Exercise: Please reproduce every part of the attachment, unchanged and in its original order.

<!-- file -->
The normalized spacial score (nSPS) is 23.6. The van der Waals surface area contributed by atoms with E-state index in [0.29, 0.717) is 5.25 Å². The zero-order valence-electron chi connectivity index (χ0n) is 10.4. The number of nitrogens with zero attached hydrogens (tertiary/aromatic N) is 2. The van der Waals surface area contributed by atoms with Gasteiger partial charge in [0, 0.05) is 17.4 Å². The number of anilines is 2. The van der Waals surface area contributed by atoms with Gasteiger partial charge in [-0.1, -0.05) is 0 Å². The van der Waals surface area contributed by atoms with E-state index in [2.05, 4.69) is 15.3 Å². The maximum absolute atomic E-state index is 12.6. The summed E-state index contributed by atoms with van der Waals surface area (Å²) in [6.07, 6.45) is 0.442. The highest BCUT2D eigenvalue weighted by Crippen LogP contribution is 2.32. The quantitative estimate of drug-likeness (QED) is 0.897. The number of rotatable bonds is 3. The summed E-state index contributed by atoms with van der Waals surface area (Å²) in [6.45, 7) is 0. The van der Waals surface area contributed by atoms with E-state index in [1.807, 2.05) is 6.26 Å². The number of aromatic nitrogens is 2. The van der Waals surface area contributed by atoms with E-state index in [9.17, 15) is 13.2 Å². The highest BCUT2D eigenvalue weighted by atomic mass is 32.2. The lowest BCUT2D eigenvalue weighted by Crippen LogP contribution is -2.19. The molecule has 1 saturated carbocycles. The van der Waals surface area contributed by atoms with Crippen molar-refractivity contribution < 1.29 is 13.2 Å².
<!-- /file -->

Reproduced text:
The normalized spacial score (nSPS) is 23.6. The van der Waals surface area contributed by atoms with E-state index in [0.29, 0.717) is 5.25 Å². The zero-order valence-electron chi connectivity index (χ0n) is 10.4. The number of nitrogens with zero attached hydrogens (tertiary/aromatic N) is 2. The van der Waals surface area contributed by atoms with Gasteiger partial charge in [0, 0.05) is 17.4 Å². The number of anilines is 2. The van der Waals surface area contributed by atoms with Gasteiger partial charge in [-0.1, -0.05) is 0 Å². The van der Waals surface area contributed by atoms with E-state index in [2.05, 4.69) is 15.3 Å². The maximum absolute atomic E-state index is 12.6. The summed E-state index contributed by atoms with van der Waals surface area (Å²) in [6.07, 6.45) is 0.442. The highest BCUT2D eigenvalue weighted by Crippen LogP contribution is 2.32. The quantitative estimate of drug-likeness (QED) is 0.897. The number of rotatable bonds is 3. The summed E-state index contributed by atoms with van der Waals surface area (Å²) in [6.45, 7) is 0. The van der Waals surface area contributed by atoms with E-state index in [1.807, 2.05) is 6.26 Å². The number of aromatic nitrogens is 2. The van der Waals surface area contributed by atoms with E-state index in [9.17, 15) is 13.2 Å². The highest BCUT2D eigenvalue weighted by atomic mass is 32.2. The lowest BCUT2D eigenvalue weighted by Crippen LogP contribution is -2.19. The molecule has 1 saturated carbocycles. The van der Waals surface area contributed by atoms with Crippen molar-refractivity contribution < 1.29 is 13.2 Å².